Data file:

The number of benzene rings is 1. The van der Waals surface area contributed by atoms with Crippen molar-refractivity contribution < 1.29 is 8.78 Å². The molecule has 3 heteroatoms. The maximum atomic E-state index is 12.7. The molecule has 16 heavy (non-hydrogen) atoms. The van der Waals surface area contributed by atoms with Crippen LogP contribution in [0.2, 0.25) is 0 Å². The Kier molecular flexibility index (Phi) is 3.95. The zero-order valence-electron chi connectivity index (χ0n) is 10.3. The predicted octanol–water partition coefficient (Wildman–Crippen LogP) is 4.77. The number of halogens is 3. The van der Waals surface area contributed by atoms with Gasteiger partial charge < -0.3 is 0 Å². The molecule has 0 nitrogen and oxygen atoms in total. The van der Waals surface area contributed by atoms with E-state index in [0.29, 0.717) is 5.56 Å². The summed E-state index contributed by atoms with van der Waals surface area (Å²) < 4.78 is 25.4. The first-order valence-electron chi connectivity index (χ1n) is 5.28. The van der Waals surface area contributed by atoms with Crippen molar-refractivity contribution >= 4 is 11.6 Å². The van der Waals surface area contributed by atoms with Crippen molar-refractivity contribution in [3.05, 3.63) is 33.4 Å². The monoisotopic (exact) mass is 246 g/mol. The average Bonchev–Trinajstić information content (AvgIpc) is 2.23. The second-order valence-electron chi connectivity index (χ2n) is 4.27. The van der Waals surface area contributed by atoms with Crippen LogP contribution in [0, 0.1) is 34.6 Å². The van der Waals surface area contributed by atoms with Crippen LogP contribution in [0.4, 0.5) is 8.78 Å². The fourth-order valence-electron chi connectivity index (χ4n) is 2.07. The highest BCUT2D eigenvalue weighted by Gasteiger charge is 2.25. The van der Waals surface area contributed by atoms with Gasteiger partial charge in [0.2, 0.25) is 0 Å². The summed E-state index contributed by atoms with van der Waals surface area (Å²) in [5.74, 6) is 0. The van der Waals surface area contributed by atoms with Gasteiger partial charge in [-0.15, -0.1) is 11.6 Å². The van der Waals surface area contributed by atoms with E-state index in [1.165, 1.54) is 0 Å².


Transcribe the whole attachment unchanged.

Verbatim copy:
The number of benzene rings is 1. The van der Waals surface area contributed by atoms with Crippen molar-refractivity contribution < 1.29 is 8.78 Å². The molecule has 3 heteroatoms. The maximum atomic E-state index is 12.7. The molecule has 16 heavy (non-hydrogen) atoms. The van der Waals surface area contributed by atoms with Crippen LogP contribution in [0.2, 0.25) is 0 Å². The Kier molecular flexibility index (Phi) is 3.95. The zero-order valence-electron chi connectivity index (χ0n) is 10.3. The predicted octanol–water partition coefficient (Wildman–Crippen LogP) is 4.77. The number of halogens is 3. The van der Waals surface area contributed by atoms with Gasteiger partial charge < -0.3 is 0 Å². The molecule has 0 nitrogen and oxygen atoms in total. The van der Waals surface area contributed by atoms with E-state index in [0.29, 0.717) is 5.56 Å². The summed E-state index contributed by atoms with van der Waals surface area (Å²) < 4.78 is 25.4. The first-order valence-electron chi connectivity index (χ1n) is 5.28. The van der Waals surface area contributed by atoms with Crippen molar-refractivity contribution >= 4 is 11.6 Å². The van der Waals surface area contributed by atoms with Crippen molar-refractivity contribution in [3.05, 3.63) is 33.4 Å². The monoisotopic (exact) mass is 246 g/mol. The average Bonchev–Trinajstić information content (AvgIpc) is 2.23. The second-order valence-electron chi connectivity index (χ2n) is 4.27. The van der Waals surface area contributed by atoms with Crippen LogP contribution in [0, 0.1) is 34.6 Å². The van der Waals surface area contributed by atoms with Crippen LogP contribution in [0.4, 0.5) is 8.78 Å². The fourth-order valence-electron chi connectivity index (χ4n) is 2.07. The highest BCUT2D eigenvalue weighted by Gasteiger charge is 2.25. The van der Waals surface area contributed by atoms with Gasteiger partial charge in [0.2, 0.25) is 0 Å². The summed E-state index contributed by atoms with van der Waals surface area (Å²) in [5.74, 6) is 0. The van der Waals surface area contributed by atoms with Gasteiger partial charge in [-0.15, -0.1) is 11.6 Å². The van der Waals surface area contributed by atoms with E-state index in [1.165, 1.54) is 0 Å².